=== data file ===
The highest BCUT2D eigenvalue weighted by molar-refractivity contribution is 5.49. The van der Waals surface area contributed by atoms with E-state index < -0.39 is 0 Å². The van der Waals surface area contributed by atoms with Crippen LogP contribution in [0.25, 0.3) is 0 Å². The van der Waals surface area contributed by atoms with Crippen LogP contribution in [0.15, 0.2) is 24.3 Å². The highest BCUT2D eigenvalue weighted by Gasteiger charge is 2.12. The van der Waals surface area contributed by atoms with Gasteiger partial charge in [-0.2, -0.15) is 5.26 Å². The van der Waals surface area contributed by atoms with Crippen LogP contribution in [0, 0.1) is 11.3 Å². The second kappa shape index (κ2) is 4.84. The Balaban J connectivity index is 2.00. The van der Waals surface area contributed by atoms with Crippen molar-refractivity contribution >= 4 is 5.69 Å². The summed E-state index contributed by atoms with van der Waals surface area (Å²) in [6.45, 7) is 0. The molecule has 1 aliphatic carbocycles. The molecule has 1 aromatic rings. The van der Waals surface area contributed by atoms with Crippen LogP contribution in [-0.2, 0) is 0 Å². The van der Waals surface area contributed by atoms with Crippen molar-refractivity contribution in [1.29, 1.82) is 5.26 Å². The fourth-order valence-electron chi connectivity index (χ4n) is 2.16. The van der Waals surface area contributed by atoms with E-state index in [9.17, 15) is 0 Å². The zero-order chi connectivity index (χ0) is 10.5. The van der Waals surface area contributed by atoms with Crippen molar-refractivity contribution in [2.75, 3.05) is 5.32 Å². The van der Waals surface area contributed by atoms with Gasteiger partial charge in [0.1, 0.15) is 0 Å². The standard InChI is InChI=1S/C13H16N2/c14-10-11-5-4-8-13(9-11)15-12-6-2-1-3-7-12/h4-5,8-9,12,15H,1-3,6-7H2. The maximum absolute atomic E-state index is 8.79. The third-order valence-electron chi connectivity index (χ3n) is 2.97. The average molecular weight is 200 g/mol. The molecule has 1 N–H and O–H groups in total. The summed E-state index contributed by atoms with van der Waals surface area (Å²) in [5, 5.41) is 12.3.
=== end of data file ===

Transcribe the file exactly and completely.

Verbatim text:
The highest BCUT2D eigenvalue weighted by molar-refractivity contribution is 5.49. The van der Waals surface area contributed by atoms with E-state index < -0.39 is 0 Å². The van der Waals surface area contributed by atoms with Crippen LogP contribution in [0.25, 0.3) is 0 Å². The van der Waals surface area contributed by atoms with Crippen LogP contribution in [0.15, 0.2) is 24.3 Å². The highest BCUT2D eigenvalue weighted by Gasteiger charge is 2.12. The van der Waals surface area contributed by atoms with Gasteiger partial charge in [-0.2, -0.15) is 5.26 Å². The van der Waals surface area contributed by atoms with Crippen LogP contribution in [0, 0.1) is 11.3 Å². The second kappa shape index (κ2) is 4.84. The Balaban J connectivity index is 2.00. The van der Waals surface area contributed by atoms with Crippen molar-refractivity contribution >= 4 is 5.69 Å². The summed E-state index contributed by atoms with van der Waals surface area (Å²) in [6.45, 7) is 0. The molecule has 1 aliphatic carbocycles. The molecule has 1 aromatic rings. The van der Waals surface area contributed by atoms with Crippen LogP contribution in [-0.2, 0) is 0 Å². The van der Waals surface area contributed by atoms with Crippen molar-refractivity contribution in [1.29, 1.82) is 5.26 Å². The fourth-order valence-electron chi connectivity index (χ4n) is 2.16. The van der Waals surface area contributed by atoms with E-state index in [9.17, 15) is 0 Å². The zero-order chi connectivity index (χ0) is 10.5. The van der Waals surface area contributed by atoms with Crippen molar-refractivity contribution in [2.75, 3.05) is 5.32 Å². The van der Waals surface area contributed by atoms with Gasteiger partial charge in [0.1, 0.15) is 0 Å². The standard InChI is InChI=1S/C13H16N2/c14-10-11-5-4-8-13(9-11)15-12-6-2-1-3-7-12/h4-5,8-9,12,15H,1-3,6-7H2. The maximum absolute atomic E-state index is 8.79. The third-order valence-electron chi connectivity index (χ3n) is 2.97. The average molecular weight is 200 g/mol. The molecule has 1 N–H and O–H groups in total. The summed E-state index contributed by atoms with van der Waals surface area (Å²) in [5, 5.41) is 12.3.